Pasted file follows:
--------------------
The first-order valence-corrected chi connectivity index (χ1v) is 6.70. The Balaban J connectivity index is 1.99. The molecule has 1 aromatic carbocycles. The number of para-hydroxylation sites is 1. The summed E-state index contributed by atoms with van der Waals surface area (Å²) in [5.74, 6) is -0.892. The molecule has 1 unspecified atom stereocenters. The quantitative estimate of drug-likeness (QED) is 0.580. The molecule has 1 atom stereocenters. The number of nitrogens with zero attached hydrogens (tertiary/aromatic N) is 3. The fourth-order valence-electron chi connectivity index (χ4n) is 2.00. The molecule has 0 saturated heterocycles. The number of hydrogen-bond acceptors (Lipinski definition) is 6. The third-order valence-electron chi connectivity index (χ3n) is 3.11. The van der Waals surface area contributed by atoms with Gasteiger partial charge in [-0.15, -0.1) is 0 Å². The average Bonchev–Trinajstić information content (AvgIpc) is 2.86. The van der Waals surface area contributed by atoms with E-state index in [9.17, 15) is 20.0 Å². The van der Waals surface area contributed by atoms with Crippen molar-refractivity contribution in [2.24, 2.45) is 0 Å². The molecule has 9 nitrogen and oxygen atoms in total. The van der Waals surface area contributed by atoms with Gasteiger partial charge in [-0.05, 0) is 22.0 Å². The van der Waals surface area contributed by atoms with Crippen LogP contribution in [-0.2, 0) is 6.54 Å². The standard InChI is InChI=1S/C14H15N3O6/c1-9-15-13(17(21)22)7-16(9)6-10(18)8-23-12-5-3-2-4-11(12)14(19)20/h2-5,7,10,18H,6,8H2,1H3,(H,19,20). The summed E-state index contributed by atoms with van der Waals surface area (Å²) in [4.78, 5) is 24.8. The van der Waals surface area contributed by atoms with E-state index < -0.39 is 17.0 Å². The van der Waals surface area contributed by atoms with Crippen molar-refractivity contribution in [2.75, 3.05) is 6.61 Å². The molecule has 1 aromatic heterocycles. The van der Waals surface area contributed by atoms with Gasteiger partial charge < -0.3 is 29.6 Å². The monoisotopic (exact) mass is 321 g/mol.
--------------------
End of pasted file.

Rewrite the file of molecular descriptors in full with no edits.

The first-order valence-corrected chi connectivity index (χ1v) is 6.70. The Balaban J connectivity index is 1.99. The molecule has 1 aromatic carbocycles. The number of para-hydroxylation sites is 1. The summed E-state index contributed by atoms with van der Waals surface area (Å²) in [5.74, 6) is -0.892. The molecule has 1 unspecified atom stereocenters. The quantitative estimate of drug-likeness (QED) is 0.580. The molecule has 1 atom stereocenters. The number of nitrogens with zero attached hydrogens (tertiary/aromatic N) is 3. The fourth-order valence-electron chi connectivity index (χ4n) is 2.00. The molecule has 0 saturated heterocycles. The number of hydrogen-bond acceptors (Lipinski definition) is 6. The third-order valence-electron chi connectivity index (χ3n) is 3.11. The van der Waals surface area contributed by atoms with Gasteiger partial charge in [-0.15, -0.1) is 0 Å². The average Bonchev–Trinajstić information content (AvgIpc) is 2.86. The van der Waals surface area contributed by atoms with E-state index in [9.17, 15) is 20.0 Å². The van der Waals surface area contributed by atoms with Crippen molar-refractivity contribution in [2.24, 2.45) is 0 Å². The molecule has 9 nitrogen and oxygen atoms in total. The van der Waals surface area contributed by atoms with Gasteiger partial charge in [-0.05, 0) is 22.0 Å². The van der Waals surface area contributed by atoms with Crippen LogP contribution in [-0.2, 0) is 6.54 Å². The standard InChI is InChI=1S/C14H15N3O6/c1-9-15-13(17(21)22)7-16(9)6-10(18)8-23-12-5-3-2-4-11(12)14(19)20/h2-5,7,10,18H,6,8H2,1H3,(H,19,20). The summed E-state index contributed by atoms with van der Waals surface area (Å²) in [4.78, 5) is 24.8. The van der Waals surface area contributed by atoms with E-state index < -0.39 is 17.0 Å². The van der Waals surface area contributed by atoms with Crippen molar-refractivity contribution in [2.75, 3.05) is 6.61 Å². The molecule has 1 aromatic heterocycles. The van der Waals surface area contributed by atoms with Gasteiger partial charge < -0.3 is 29.6 Å². The monoisotopic (exact) mass is 321 g/mol.